There has always been discord between the domain name registration system (which awards the universal right to a domain name to a singular owner) and the world’s patchwork trademark registration systems. The latter protects a mark solely in national, regional, or treaty-created geographic areas, and only insofar as it is registrable in relation to narrowly tailored classes of goods and services. Recent developments will cause the two worlds to continue to converge or, depending on your viewpoint, conflict.

On March 26th, the Trademark Clearinghouse (TMCH) came into being. Its primary purpose is to protect trademark holders against potential infringement upon the arrival of multiple new generic Top-Level Domains (gTLDs) in the Internet ecosystem later this year. The TMCH is the sole database of validated trademarks under the auspices of The Internet Corporation for Assigned Names and Numbers (ICANN), the California-headquartered institution formed in 1998 that oversees all domain names.

Ninety-six percent (96%) of major consumer brands indicate they believe the new gTLDs present a risk to their online intellectual property, yet twenty percent (20%) of the top 200 consumer brands surveyed as of last month still had little or no awareness of the new domains. This, no question, creates an atmosphere ripe for significant trademark infringement exposure.

The TMCH will perform two primary functions: (1) authentication and verification of contact information and trademark records; and (2) maintenance of those records in a database available to the new gTLD registries to support the provision of “Notifications of Registered Name” (“NORN”). One thing the TMCH does not do is create new rights in the marks or domain names.

Recording a mark in the TMCH provides the trademark holder with the opportunity, during the “Sunrise Period,” to pre-emptively register domain names which match its trademark in advance of general public availability of the new gTLDs. Between sixty percent (60%) and eighty-eight percent (88%) of major consumer brands (depending on the research cited) have expressed an interest in obtaining such registrations.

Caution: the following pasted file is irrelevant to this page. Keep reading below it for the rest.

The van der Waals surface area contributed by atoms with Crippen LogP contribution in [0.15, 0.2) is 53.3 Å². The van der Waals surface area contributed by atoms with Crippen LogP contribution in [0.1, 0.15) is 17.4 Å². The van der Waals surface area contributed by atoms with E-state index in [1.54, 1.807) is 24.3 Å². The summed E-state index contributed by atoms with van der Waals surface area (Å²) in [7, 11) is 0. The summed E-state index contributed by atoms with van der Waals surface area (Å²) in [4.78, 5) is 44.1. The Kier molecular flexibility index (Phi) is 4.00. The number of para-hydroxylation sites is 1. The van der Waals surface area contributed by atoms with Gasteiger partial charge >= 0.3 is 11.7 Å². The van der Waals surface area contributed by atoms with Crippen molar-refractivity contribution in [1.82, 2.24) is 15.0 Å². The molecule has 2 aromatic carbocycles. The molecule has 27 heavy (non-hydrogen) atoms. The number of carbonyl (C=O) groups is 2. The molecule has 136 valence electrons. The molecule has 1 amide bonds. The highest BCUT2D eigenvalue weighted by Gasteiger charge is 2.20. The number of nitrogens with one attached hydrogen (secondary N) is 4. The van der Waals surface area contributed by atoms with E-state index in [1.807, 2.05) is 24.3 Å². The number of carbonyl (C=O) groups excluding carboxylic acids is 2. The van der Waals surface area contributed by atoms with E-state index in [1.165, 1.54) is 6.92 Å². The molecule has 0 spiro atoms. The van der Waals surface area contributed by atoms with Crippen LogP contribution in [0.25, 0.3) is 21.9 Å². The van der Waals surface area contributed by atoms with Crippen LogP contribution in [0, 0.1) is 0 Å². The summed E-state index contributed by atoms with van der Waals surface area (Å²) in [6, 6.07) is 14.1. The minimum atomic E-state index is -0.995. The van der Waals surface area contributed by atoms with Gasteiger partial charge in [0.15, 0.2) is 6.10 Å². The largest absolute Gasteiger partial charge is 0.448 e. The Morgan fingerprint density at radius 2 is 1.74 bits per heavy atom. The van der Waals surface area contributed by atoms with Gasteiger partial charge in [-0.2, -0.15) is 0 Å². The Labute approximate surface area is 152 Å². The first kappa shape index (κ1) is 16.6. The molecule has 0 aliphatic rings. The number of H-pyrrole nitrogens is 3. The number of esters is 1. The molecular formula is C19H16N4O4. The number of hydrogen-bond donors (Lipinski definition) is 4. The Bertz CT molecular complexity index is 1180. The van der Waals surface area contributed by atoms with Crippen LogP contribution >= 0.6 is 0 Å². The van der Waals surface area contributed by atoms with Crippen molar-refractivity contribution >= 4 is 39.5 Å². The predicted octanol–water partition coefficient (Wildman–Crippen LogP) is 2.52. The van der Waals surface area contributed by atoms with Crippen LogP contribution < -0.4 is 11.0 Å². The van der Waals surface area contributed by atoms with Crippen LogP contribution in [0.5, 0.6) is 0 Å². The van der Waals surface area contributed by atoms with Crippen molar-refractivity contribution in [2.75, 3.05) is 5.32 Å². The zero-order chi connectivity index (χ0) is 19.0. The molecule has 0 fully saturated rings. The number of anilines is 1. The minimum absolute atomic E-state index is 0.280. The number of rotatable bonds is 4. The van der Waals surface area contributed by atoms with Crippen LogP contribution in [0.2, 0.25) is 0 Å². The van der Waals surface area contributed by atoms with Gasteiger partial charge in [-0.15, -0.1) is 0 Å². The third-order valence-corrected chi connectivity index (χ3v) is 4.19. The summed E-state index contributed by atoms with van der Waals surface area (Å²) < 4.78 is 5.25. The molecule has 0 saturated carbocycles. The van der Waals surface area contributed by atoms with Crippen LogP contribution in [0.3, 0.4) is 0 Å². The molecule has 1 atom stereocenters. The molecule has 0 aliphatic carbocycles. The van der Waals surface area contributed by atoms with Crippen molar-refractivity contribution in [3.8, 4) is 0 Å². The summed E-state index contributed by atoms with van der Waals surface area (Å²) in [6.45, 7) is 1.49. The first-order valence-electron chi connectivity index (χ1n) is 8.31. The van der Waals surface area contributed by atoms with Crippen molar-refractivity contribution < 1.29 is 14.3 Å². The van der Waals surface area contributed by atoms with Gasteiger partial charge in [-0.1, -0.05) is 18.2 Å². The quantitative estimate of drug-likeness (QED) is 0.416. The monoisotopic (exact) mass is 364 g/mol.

Sunrise Periods were utilized when new TLDs were introduced 10 years ago to allow trademark owners to pre-empt domain name pirates. The primary difficulty at that time was the registries’ inexperience in verifying the validity of the marks submitted. This time around, more than 100 personnel have been trained to evaluate the validity of marks in many countries.

It is possible that a rightsowner could confront many entries in the TMCH for the same mark when it explores its holdings. Some watching the developments believe that an auction system might be the most equitable way to determine who will be able to register a name during the Sunrise Period.
Additionally, for the ninety (90) days following the launch of each respective new gTLD web extension, a trademark holder with a TMCH registration will receive a warning when any other party registers domain names that match the registrant’s marks. This “Trademark Claims Service” is reportedly in demand and supported by sixty percent (60%) of major consumer brands, but there is concern among commentators that trademark violators may just be under scrutiny for the 90 days, with less challenged infringement occurring thereafter.